The first was a PG, wasn’t it? There are some movies that really push the boundaries of their rating and this was definitely one of them. the second, with its 12, was really a lot more adult orientated than that. Our screening of Jurassic World had a lot of little kids in it and I thought more than once that it was perhaps a bit too terrifying in places, though of course it’s a while now since I was a kid and I bet I would have lapped that stuff up.

      1. I think I preferred the third one for bringing back Neill, the mystery about the parents and the standout Pterodactyl sequence. Glad to hear the new one is good. Did you ever hear about the sequel which never got made but had a draft by the great John Sayles in with the dinosaurs are trained to become soldiers? it sounds so insane, but …

      2. I did hear about that sequel and, if you do get to see the new one, you’ll be delighted to find that it gets referenced.

  4. Just to follow up with a note on our visit to see Jurassic World, which we did this morning at the IMAX in Ashton-under-Lyne, after the debacle of trying to get tickets yesterday (nothing doing, and it’s been a while in this multiplex era since I’ve been unable to get in).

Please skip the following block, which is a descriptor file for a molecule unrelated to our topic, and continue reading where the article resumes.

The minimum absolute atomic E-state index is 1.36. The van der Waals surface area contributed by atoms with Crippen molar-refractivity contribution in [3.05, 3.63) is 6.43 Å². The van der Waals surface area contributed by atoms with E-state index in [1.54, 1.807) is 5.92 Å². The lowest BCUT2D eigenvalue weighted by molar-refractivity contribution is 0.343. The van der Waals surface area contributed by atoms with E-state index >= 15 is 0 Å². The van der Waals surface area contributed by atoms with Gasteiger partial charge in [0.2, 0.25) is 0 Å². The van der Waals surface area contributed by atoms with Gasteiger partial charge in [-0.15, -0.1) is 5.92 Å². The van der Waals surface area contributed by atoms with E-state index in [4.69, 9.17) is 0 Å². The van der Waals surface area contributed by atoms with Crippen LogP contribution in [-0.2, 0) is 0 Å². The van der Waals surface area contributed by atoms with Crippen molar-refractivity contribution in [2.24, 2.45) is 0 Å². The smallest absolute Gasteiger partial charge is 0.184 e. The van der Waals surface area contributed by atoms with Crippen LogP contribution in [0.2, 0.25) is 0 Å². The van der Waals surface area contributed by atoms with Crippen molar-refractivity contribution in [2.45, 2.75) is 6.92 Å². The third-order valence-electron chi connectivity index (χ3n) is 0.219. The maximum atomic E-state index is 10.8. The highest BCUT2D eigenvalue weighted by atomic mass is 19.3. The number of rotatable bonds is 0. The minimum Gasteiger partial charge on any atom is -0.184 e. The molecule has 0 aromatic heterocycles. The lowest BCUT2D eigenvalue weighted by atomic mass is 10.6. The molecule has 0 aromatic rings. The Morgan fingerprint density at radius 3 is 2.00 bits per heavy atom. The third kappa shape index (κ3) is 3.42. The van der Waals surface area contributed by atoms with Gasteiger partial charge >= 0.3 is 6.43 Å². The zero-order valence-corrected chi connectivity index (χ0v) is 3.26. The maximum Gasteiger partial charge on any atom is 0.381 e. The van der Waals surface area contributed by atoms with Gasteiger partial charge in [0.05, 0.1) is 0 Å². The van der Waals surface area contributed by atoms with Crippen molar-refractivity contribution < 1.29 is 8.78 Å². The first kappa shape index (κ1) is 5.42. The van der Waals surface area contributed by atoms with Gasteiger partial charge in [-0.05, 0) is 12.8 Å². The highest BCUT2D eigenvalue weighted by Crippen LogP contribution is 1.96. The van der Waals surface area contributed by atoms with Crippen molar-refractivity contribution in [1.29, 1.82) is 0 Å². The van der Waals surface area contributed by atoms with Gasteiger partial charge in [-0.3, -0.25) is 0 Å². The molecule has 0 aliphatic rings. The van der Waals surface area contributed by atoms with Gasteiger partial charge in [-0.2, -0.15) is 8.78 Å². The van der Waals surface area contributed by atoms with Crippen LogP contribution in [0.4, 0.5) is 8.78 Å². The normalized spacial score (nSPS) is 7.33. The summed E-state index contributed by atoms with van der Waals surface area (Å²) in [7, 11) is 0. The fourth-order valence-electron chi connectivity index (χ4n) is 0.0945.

We all absolutely loved it. It’s without a doubt the best instalment since the first, not quite as good because it’s lost the initial ‘wow’ factor – also, I liked the Jurassic jungle noises and they were largely gone, though there are good reasons for their absence – but definitely a worthy sequel. I liked the effort to show what it would be like as a working theme park, basically a Disneyfied, anodyne experience that offers family fun but leaves the backers wanting newer, bigger and scarier attractions, with the obvious dire consequences. I was just waiting for something to go wrong, which of course it did and from that point Jurassic World became itself a fantastic thrill ride. It’s not very often I am left sweating from a film that offers so many thrills, but this one managed it and everything made sense within the story’s internal logic, until perhaps the end when there was a definite sense of it taking a turn for the silly, but that might just be me.

    I’m very impressed with Chris Pratt, who seems to be channelling the young Harrison Ford to great effect, and the two child actors were excellent also (I can’t say that too often). The CGI by now is naturally from the top drawer, and carries a real sense of weight most of the time.